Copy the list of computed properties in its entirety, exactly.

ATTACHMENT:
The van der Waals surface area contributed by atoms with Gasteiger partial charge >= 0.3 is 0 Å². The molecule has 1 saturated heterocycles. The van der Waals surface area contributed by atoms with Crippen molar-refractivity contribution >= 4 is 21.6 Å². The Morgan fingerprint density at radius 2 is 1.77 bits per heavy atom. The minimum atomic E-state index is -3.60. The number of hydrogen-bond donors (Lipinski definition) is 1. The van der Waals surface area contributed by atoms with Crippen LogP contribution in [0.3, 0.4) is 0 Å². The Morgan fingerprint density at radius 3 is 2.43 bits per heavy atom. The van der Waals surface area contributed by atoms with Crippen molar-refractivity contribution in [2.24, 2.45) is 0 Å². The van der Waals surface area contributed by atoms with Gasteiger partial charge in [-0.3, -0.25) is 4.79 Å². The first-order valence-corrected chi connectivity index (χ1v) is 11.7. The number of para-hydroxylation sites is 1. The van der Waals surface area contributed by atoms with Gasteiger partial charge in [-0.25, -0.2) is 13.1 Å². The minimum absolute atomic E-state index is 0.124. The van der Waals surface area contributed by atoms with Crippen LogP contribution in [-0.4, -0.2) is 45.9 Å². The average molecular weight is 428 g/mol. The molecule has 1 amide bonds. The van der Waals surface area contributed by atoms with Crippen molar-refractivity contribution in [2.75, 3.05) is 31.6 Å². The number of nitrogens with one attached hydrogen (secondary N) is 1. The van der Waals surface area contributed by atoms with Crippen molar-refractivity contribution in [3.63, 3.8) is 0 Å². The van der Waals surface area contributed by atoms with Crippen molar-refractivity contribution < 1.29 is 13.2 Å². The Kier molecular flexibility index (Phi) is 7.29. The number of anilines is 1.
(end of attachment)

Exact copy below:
The van der Waals surface area contributed by atoms with Gasteiger partial charge >= 0.3 is 0 Å². The molecule has 1 saturated heterocycles. The van der Waals surface area contributed by atoms with Crippen molar-refractivity contribution >= 4 is 21.6 Å². The Morgan fingerprint density at radius 2 is 1.77 bits per heavy atom. The minimum atomic E-state index is -3.60. The number of hydrogen-bond donors (Lipinski definition) is 1. The van der Waals surface area contributed by atoms with Crippen LogP contribution in [0.3, 0.4) is 0 Å². The Morgan fingerprint density at radius 3 is 2.43 bits per heavy atom. The van der Waals surface area contributed by atoms with Crippen molar-refractivity contribution in [2.24, 2.45) is 0 Å². The van der Waals surface area contributed by atoms with Gasteiger partial charge in [-0.3, -0.25) is 4.79 Å². The first-order valence-corrected chi connectivity index (χ1v) is 11.7. The number of para-hydroxylation sites is 1. The van der Waals surface area contributed by atoms with Gasteiger partial charge in [-0.25, -0.2) is 13.1 Å². The minimum absolute atomic E-state index is 0.124. The van der Waals surface area contributed by atoms with Crippen LogP contribution in [-0.4, -0.2) is 45.9 Å². The average molecular weight is 428 g/mol. The molecule has 1 amide bonds. The van der Waals surface area contributed by atoms with Crippen molar-refractivity contribution in [2.75, 3.05) is 31.6 Å². The number of nitrogens with one attached hydrogen (secondary N) is 1. The van der Waals surface area contributed by atoms with Crippen molar-refractivity contribution in [3.63, 3.8) is 0 Å². The van der Waals surface area contributed by atoms with Crippen molar-refractivity contribution < 1.29 is 13.2 Å². The Kier molecular flexibility index (Phi) is 7.29. The number of anilines is 1.